Innate immunity is the first line of defense against invading pathogens. Rapid and efficient detection of pathogen-associated molecular patterns via pattern-recognition receptors is essential for the host to mount defensive and protective responses. Retinoic acid-inducible gene-I (RIG-I) is critical in triggering antiviral and inflammatory responses for the control of viral replication in response to cytoplasmic virus-specific RNA structures. Upon viral RNA recognition, RIG-I recruits the mitochondrial adaptor protein mitochondrial antiviral signaling protein, which leads to a signaling cascade that coordinates the induction of type I interferons (IFNs), as well as a large variety of antiviral interferon-stimulated genes. The RIG-I activation is tightly regulated via various posttranslational modifications for the prevention of aberrant innate immune signaling. By contrast, viruses have evolved mechanisms of evasion, such as sequestrating viral structures from RIG-I detections and targeting receptor or signaling molecules for degradation. These virus-host interactions have broadened our understanding of viral pathogenesis and provided insights into the function of the RIG-I pathway. In this review, we summarize the recent advances regarding RIG-I pathogen recognition and signaling transduction, cell-intrinsic control of RIG-I activation, and the viral antagonism of RIG-I signaling.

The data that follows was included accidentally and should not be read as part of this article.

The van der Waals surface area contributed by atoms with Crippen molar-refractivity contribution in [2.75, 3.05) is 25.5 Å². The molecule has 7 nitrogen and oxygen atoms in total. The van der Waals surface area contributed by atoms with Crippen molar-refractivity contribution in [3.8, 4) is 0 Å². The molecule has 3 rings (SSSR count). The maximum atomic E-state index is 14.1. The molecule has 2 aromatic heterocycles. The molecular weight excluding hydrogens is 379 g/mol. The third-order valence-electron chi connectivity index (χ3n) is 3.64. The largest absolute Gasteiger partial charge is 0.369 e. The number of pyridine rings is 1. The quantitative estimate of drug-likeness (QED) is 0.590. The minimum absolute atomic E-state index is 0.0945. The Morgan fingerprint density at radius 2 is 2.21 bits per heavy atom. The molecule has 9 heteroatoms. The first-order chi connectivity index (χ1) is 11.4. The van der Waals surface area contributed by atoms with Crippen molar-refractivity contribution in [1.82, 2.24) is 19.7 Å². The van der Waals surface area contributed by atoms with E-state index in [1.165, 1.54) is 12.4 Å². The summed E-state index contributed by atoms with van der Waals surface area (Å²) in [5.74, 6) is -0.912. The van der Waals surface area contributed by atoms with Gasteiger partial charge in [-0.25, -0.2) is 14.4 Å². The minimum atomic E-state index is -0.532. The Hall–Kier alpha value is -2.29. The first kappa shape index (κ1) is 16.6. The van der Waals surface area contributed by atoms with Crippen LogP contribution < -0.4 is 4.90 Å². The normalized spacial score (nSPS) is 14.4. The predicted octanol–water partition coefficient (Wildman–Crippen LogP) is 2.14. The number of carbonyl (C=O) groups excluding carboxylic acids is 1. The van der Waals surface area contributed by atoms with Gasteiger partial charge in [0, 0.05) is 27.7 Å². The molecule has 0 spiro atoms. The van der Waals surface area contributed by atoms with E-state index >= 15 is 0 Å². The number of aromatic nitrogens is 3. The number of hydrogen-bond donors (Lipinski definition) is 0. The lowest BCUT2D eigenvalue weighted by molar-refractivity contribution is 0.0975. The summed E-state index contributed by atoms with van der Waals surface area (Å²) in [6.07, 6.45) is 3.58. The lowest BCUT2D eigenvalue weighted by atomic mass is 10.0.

Liu, Y., Olagnier, D., & Lin, R. (2017, January 3). Host and viral modulation of RIG-I-mediated antiviral immunity. Frontiers in Immunology. Frontiers Media S.A. https://doi.org/10.3389/fimmu.2016.00662